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Let me begin by saying that I am not against the phenomenon of petitioning politicians. After it has been taking place in Saudi Arabia in the last three years in a remarkable manner. This type of peaceful protest is far superior to acts of sabotage or violence.

These political statements are a show of force; groups who want to re-affirm their presence and show that their political demands enjoy popular support utilize them. Even though this trend has somewhat broken the calmness and stillness of local politics, Saudis should not worry too much about it.

After a flurry of petitions in 2003 and 2004, the Saudi government issued a decree in 2004 prohibiting government employees from affixing their names to any appeal. In the last two months, petitions have returned to their forefront of Saudi politics. 61 individuals, both academics and employees of the state, including Nasser al Omar, Khaled al Ajami and other symbols of the Islamist awakening in Saudi Arabia, signed the latest appeal, entitled “warning and communiqué”.

Distinguished from its predecessors by its sharp language and its gruesome depiction of the current political climate, it reflected the anxiety of the signatories. They sought to convince others of the presence of “a group known for its pro-western stances that has managed to influence decision-making and control some of the most influential institutions, thereby affecting the identity and future of Saudi Arabia.”

As expected, the statement focused on the position of women in society and riled against the officials responsible for corrupting them. “This role was filled by officials whose first concern is to execute western plots, by expanding the number of [jobs] open to women, under the pretense of fighting unemployment and empowering women.”

Of course, their warning would not have been complete without a quick attack on the media. They accused it of being monopolized by certain forces and of expressing distorted views. “This hypocritical gang in our society… what can we expect from them [when] God has warned us from the likes of them…,” it said.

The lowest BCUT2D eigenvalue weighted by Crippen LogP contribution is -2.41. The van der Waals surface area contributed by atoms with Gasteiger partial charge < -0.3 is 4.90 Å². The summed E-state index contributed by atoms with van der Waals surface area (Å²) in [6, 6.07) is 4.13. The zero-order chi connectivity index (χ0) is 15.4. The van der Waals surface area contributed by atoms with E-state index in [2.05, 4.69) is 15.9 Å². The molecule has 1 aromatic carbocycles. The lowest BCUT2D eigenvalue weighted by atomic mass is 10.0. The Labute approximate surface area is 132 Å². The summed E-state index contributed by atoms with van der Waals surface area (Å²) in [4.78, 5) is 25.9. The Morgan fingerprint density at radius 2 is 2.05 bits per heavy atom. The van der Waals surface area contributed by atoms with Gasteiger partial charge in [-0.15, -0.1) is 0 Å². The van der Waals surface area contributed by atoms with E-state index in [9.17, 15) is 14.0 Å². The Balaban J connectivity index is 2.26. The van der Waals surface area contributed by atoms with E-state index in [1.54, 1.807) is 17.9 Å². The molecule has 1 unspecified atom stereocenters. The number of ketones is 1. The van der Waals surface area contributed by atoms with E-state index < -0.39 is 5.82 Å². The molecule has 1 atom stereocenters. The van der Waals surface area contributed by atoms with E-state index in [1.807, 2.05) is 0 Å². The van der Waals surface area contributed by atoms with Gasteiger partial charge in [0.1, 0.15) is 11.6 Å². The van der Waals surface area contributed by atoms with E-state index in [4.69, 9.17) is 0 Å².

Irrespective of whether political groups should have the right to issue petitions and public statements, we ought to ask ourselves: Is it permissible to release such a communiqué, with its harsh words and near incitement to kill?

Let say for example that a young man was inspired by the statement and decided to put words into action by relieving Saudi society from the infidels’ presence. Is this acceptable? Osama bin Laden’s most recent statement was no more extremist than the one outlined above. In fact, they both use similar language to describe the same people. Bin Laden, however, names them and calls for them to be killed.

I find it difficult to incorporate the above petition into the civil protest category, as I believe it is closer to an incitement for murder. In this case, words were used to promote a culture of violence, as if the signatories were saying, “This war begins with words!”

Some readers might not be aware that the signatories were expressing their opposition to, amongst others, a relatively minor decision to permit women to work in women’s lingerie shops and other relating to the media and education. All these decrees are based on Arab and Islamic tradition and conform to Saudi customs, whilst trying to respond to the changing demands of our era. However, the signatories tried to portray the situation as if Saudi Arabia was renouncing Islam!

Perhaps this is what drove Interior Minister Prince Naif bins Abdulaziz, to say to Okaz newspaper on Monday, “If the [signatories] were experts in Shariaa and Islamic jurisprudence, they would be the first to know which religious rules the government applies because it is based on Islam.”

In effect, two very different visions are competing with each other about how to steer the Saudi ship. It would have been possible to reach a compromise if the debate had remained in well-intentioned circles, far from conspiracy theories and misgivings. This is especially the case because there is no single respected side in Saudi Arabia calling for the undermining of the Kingdom’s culture and identity. The difference is about how to interpret this culture and adapt it to modern times.

Unlike earlier petitions, which reflected the political and cultural pluralism of Saudi society, and were in response to events in Iraq after the fall of Saddam Hussein, the recent communiqué seemed to accommodate only one hue.

Statements are made up of words and words express particular opinions. It is important that these opinions remain within the realm of words and that the government not halt its reform plans or change its pace.

Mshari Al-Zaydi

Mshari Al-Zaydi

Mshari Al-Zaydi is a Saudi journalist and expert on Islamic movements and Islamic fundamentalism, as well as on Saudi affairs. He is Asharq Al-Awsat’s opinion page editor. Mr. Zaydi has worked for the local Saudi press, and has been a guest on numerous news and current affairs programs as an expert on Islamic extremism.

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